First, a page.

What we would like to do is change the world – make it a little simpler for people to feed, clothe, and shelter themselves as God intended for them to do…. We, to a certain extent, can change the world; we can work for the oasis, the little cell of joy and peace in a harried world. We can throw our pebble in the pond and be confident that its ever widening circle will reach around the world. We repeat, there is nothing that we can do but love, and, dear God, please enlarge our hearts to love each other, to love our neighbor, to love our enemy as well as our friend.
—Dorothy Day, “Love Is the Measure,” The Catholic Worker, June 1946
For this post, I would like to ask you to express your views. I desire to delve deep into a book of the Bible. Personally, I would like to study a number of books from the Bible; however, I do not know which one to choose first. Therefore, I am asking for your help. With God’s guidance, I selected four books from which you may choose or offer a suggestion. If you have troubles with this poll, you can tweet me, contact me, or comment below. Thank you very much. Grace and Peace.
Very often, I am saddened with the human element of the Body of Christ. Personal interests find more importance than uniting the community of faith. People view themselves as God’s called critics: “I didn’t get anything out of worship today.” The mindset of individualism has transferred emphasis from “the community of faith” toward “personal faith.” Our personal faith experiences should be viewed as part of the “community of faith,” an aspect of “communal” faith. As Paul speaks of the Body of Christ, he focuses upon the “eye” viewing itself as unimportant since it is not an “ear,” nor the “hand” a “foot.” Yet, today, the “body” seems dismembered as the “eye” seeks only what is “seen” and the “ear” what is “heard.” There is no connection with one another through the “mind” of Christ.
In the Parable of the Weeds (Matthew 13.24-30), bad seed (weeds) is planted among good seed (wheat). Does it seem the “weeds” have overtaken the “wheat” in the Kingdom of God?
I have wondered if I am to love God with all my heart, mind, and soul while loving others as Christ loves us, then how can I love one person solely? If I give myself fully to God, is there anything left of me to give to another? Yet, there is a void within me which I have prayed to God for so long to fill. I have found nothing to fill that “hole,” to silence the echoing loneliness. God created us, male & female, in God’s own image, so that the two may become one. Perhaps that is why I feel “incomplete”—I have not yet experienced that “one”-ness.
If I have a cup of love & give it to God, God then rains down love which makes my cup overflow, so that I must share love with others or else I will “drown” in God’s love. But as I share this love with others, am I to single one person out over the rest to give exponentially more love?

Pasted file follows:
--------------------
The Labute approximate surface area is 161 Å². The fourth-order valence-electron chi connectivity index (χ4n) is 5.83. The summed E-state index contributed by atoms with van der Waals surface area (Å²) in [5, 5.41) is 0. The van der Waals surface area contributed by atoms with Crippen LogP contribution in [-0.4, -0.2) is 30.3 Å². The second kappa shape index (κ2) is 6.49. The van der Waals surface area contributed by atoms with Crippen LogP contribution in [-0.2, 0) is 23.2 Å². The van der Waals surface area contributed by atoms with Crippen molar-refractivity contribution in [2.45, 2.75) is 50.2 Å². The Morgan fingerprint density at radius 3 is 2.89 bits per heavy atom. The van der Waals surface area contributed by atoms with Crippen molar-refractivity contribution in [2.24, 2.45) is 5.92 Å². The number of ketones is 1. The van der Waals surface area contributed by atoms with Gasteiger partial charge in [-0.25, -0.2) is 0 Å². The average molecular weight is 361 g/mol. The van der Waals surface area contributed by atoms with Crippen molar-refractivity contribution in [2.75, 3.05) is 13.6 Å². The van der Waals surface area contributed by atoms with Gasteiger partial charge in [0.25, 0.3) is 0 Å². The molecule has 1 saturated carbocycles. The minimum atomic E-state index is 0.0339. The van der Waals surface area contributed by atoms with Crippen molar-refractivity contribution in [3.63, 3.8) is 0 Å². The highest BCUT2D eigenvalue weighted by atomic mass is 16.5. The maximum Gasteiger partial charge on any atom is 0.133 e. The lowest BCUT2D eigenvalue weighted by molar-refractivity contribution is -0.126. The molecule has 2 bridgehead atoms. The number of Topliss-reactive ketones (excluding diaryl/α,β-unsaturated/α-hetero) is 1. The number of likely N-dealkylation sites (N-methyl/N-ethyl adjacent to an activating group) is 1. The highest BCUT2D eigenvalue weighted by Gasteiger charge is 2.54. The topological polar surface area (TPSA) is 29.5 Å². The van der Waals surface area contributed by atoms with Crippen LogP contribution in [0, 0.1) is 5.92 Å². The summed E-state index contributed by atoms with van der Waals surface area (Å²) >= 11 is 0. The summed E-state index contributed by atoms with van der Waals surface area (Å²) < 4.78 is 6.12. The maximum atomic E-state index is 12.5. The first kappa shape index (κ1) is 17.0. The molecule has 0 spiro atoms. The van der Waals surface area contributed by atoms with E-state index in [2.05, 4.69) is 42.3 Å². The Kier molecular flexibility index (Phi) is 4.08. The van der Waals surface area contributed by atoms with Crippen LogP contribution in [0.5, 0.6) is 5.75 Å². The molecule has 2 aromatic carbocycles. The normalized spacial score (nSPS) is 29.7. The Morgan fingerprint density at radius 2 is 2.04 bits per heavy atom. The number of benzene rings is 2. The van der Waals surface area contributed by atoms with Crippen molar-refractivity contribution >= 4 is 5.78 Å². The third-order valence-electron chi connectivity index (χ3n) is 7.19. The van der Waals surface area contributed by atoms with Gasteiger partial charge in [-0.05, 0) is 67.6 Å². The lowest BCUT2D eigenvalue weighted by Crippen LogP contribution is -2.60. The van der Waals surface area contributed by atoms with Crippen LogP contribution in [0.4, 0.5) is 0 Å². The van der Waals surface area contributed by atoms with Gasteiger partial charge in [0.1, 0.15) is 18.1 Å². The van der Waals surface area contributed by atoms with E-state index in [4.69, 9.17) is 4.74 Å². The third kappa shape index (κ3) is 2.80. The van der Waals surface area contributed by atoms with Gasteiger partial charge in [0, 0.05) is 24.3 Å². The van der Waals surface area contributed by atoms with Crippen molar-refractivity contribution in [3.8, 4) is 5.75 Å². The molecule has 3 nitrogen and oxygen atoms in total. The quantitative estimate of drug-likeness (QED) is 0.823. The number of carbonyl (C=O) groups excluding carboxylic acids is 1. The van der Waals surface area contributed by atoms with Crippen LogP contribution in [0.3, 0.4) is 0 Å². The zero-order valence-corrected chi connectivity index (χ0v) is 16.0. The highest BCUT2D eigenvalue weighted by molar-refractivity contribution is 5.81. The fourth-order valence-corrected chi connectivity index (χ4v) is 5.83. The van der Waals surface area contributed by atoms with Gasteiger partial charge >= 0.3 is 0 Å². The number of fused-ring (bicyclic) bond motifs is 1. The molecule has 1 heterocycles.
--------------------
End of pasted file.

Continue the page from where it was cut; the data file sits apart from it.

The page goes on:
Is remaining single or pursuing marriage God’s will for me?
What are your thoughts? Is Andrew’s reasoning or examination flawed? Is he overlooking something? What advice would you give Andrew?
In Romans 12, Paul tells us that true and proper worship on our part, in light of God’s mercy, is to offer our bodies as a living sacrifice to God, a sacrifice that would be holy and pleasing to God. We are then transformed as our minds are renewed, which allows us to test and approve whether something is a part of God’s good, pleasing, and perfect will. In accordance with the faith given to us by God, our bodies, which we just offered to God, are now members of the body of Christ. Just as each member of our own bodies has a function, we too each have a purpose in the body of Christ, according to the gifts given to us by grace. In addition, we are to love and honor one another, hating what is evil, clinging to what is good, and being joyful in times of hope, patient in affliction, and faithful in prayer. We are to bless those who persecute us, rejoice with those who rejoice, and mourn with those who mourn. The chapter concludes with Paul reminding us that we are not to be overcome by evil, but overcome evil with goodness.
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Peter begins his second letter by pointing out that we have within us all that we need to live a godly life because of our knowledge of God—simply knowing God, who called us. Through God’s glory and goodness, we are called to participate in God’s divine nature, having escaped—rejected—the corrupted world’s evil desires by placing our total trust in God. Through our trust—that is, faith in God—we must add goodness, which leads to further understanding of God. This understanding allows us to control ourselves through perseverance, having mutual affection for one another, which leads to the very essence of God—love. For God is love. We must be mindful of this in order to keep from being ineffective and unproductive in our knowing who our Lord is—Jesus Christ. If we are not mindful of this, then we are forgetting that we have been cleansed and forgiven of our past sins. However, if we are mindful, together through mutual affection, then we will not stumble and will receive a rich welcome into the Kingdom of our Lord and Savior Jesus Christ—a Kingdom that is eternal.